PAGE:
What grades 1-5 learn in Project Lead The Way courses
First grade - Light and Sound: Students learn about the basics of light and sound. They record data from investigating the sun, moon and stars and also learn about animal adaptations.
Second grade - Properties of Matter: Students learn about biodiversity, classify different kinds of materials by their properties and research how animals disperse seeds and pollinate.
Third grade - Programming Patterns: Students explore the foundations of programming, record data related to precipitation, temperature and wind, and are introduced to life cycles.
Fourth grade - Collisions: Students learn how energy transfers, explore how computers work and relate them to the human body and its relationship to the environment.
Fifth grade - Infection: Detection: Students inspect the transmission of infections and how the body stays healthy, learn about the three states of matter and how energy flows in different ecosystems.
Source: Chuck Reynolds, associate superintendent of Muncie Community Schools
Editor's Note: This story is part of The Partnership Project, a series of content written in an effort by The Daily News to follow the formal collaboration of Ball State University and Muncie Community Schools. Read more in this series here.
Crime scene examination usually isn’t part of eighth-grade curricula, but Muncie Community Schools (MCS) students have the opportunity to explore it and other topics as the district expands Project Lead The Way (PLTW) into all grades one through eight.
PLTW was founded in 1997 in Indianapolis and aims to bring more STEM curriculum into the classroom. Muncie Central High School began integrating PLTW into its curriculum in 2015, giving students the option to pursue the biomedical program.
“It’s focused on learning,” MCS Associate Superintendent Chuck Reynolds said, “not just completing tasks.”
Reynolds said three teachers from both Northside and Southside middle schools are certified in teaching PLTW in grades six through eight. Sixth-grade students learn to create apps, seventh-graders complete an “innovators and makers” program and eighth-graders explore and investigate different crime scenes.
These technology courses are built into the daily schedule at Northside and Southside middle schools, so students attend a PLTW class each day until the semester ends.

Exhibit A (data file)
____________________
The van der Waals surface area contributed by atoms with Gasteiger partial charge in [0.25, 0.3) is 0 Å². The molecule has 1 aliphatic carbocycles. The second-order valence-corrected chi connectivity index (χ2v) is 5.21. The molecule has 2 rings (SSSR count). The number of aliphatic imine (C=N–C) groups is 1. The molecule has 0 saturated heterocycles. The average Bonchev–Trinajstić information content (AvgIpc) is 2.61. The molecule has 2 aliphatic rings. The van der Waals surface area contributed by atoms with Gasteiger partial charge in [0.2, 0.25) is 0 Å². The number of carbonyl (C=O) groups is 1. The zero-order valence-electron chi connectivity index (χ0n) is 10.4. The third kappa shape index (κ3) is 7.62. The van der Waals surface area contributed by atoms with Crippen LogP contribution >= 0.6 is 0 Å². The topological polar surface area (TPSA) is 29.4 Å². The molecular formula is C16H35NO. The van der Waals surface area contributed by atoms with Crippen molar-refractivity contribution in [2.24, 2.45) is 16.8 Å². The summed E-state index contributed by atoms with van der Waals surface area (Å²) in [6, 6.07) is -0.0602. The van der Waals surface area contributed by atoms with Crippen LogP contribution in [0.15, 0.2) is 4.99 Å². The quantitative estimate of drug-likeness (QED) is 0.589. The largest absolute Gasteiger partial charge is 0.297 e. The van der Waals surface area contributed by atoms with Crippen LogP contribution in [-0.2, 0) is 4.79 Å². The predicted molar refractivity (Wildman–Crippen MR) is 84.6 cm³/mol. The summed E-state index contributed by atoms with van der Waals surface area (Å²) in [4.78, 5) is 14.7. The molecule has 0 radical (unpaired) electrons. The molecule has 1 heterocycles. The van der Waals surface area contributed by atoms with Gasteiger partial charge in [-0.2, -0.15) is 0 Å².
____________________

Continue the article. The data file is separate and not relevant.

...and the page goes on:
“It builds its content with students seeking problems, not just problem solving,” Reynolds said. “Seeking answers or seeking problems that need answers and need solutions — it works through STEM activities.”
PLTW provides textbooks and other materials needed to teach the lessons. Reynolds said Ball State University, the George and Frances Ball Foundation and the Ball Brothers Foundation covered $350,000 of these expenses.
Reynolds said a four-day training was offered twice last year for teachers to earn PLTW certification.
“We are hoping that teachers will enjoy those hands-on learning experiences and adapt that to their other instructional practices,” Reynolds said. “We’re hoping to see problem-seeking type[s] of activities transfer across all classrooms.”
Erica Collins, sixth- and seventh-grade teacher at Northside Middle School, began teaching PLTW at the beginning of the 2020-21 school year. She teaches the basics of programming to seventh-grade students.
“They have to create physical computing systems that work,” Collins said. “For example, an alarm system that will trip if you open a door or if you get into a book of secrets.”
Students spend a semester learning how to code, Collins said, then make a program as their final project. In the past, students have programmed automatic pet food dispensers or a safety device, such as flashing lights for bike helmets.
“Kids really love an opportunity to do hands-on learning, which is really what this is,” Collins said. “They’re actually building things.”
Some students choose to teach themselves complicated coding languages to complete this project, Collins said.
Giving the students the ability to be problem solvers is the most important aspect of PLTW for Collins.
“It’s hard to teach kids to persevere and to be confident in their own problem-solving abilities,” Collins said. “I think a class like this really allows them [to grow in their confidence].”
When introducing the PLTW curriculum at the beginning of each semester, Collins asks students to think of a problem they would like to solve.
“The way we interact with technology in our daily lives is expanding at such a pace,” Collins said. “We don’t even know what these kids will need to be able to do, but we do know that problem solving is going to be a huge part.”